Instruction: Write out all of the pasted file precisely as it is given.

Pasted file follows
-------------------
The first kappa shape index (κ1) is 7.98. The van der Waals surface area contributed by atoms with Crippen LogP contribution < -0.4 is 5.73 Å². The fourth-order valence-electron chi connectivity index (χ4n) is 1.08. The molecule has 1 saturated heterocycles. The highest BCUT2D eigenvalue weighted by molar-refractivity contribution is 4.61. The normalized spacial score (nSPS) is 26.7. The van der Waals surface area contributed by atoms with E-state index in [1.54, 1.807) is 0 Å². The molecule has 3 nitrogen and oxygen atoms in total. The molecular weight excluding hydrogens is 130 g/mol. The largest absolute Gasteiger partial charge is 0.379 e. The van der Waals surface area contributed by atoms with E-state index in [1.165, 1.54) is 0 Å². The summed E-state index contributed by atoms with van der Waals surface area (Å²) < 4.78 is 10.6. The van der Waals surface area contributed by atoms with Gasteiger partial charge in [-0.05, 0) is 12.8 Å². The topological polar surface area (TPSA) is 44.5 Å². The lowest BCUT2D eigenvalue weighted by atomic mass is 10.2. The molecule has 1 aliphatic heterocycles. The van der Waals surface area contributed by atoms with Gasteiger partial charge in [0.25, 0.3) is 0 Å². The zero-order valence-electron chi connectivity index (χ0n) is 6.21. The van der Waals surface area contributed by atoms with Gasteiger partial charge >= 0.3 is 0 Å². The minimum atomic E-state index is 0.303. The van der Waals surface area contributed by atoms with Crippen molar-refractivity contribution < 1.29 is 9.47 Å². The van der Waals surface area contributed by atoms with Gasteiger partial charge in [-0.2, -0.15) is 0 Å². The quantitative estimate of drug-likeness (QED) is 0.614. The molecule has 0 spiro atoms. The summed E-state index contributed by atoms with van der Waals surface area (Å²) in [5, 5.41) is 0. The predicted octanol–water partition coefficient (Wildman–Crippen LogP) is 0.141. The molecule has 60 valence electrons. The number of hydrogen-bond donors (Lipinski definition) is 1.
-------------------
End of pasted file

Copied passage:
The first kappa shape index (κ1) is 7.98. The van der Waals surface area contributed by atoms with Crippen LogP contribution < -0.4 is 5.73 Å². The fourth-order valence-electron chi connectivity index (χ4n) is 1.08. The molecule has 1 saturated heterocycles. The highest BCUT2D eigenvalue weighted by molar-refractivity contribution is 4.61. The normalized spacial score (nSPS) is 26.7. The van der Waals surface area contributed by atoms with E-state index in [1.54, 1.807) is 0 Å². The molecule has 3 nitrogen and oxygen atoms in total. The molecular weight excluding hydrogens is 130 g/mol. The largest absolute Gasteiger partial charge is 0.379 e. The van der Waals surface area contributed by atoms with E-state index in [1.165, 1.54) is 0 Å². The summed E-state index contributed by atoms with van der Waals surface area (Å²) < 4.78 is 10.6. The van der Waals surface area contributed by atoms with Gasteiger partial charge in [-0.05, 0) is 12.8 Å². The topological polar surface area (TPSA) is 44.5 Å². The lowest BCUT2D eigenvalue weighted by atomic mass is 10.2. The molecule has 1 aliphatic heterocycles. The van der Waals surface area contributed by atoms with Gasteiger partial charge in [0.25, 0.3) is 0 Å². The zero-order valence-electron chi connectivity index (χ0n) is 6.21. The van der Waals surface area contributed by atoms with Gasteiger partial charge >= 0.3 is 0 Å². The minimum atomic E-state index is 0.303. The van der Waals surface area contributed by atoms with Crippen molar-refractivity contribution < 1.29 is 9.47 Å². The van der Waals surface area contributed by atoms with Gasteiger partial charge in [-0.2, -0.15) is 0 Å². The quantitative estimate of drug-likeness (QED) is 0.614. The molecule has 0 spiro atoms. The summed E-state index contributed by atoms with van der Waals surface area (Å²) in [5, 5.41) is 0. The predicted octanol–water partition coefficient (Wildman–Crippen LogP) is 0.141. The molecule has 60 valence electrons. The number of hydrogen-bond donors (Lipinski definition) is 1.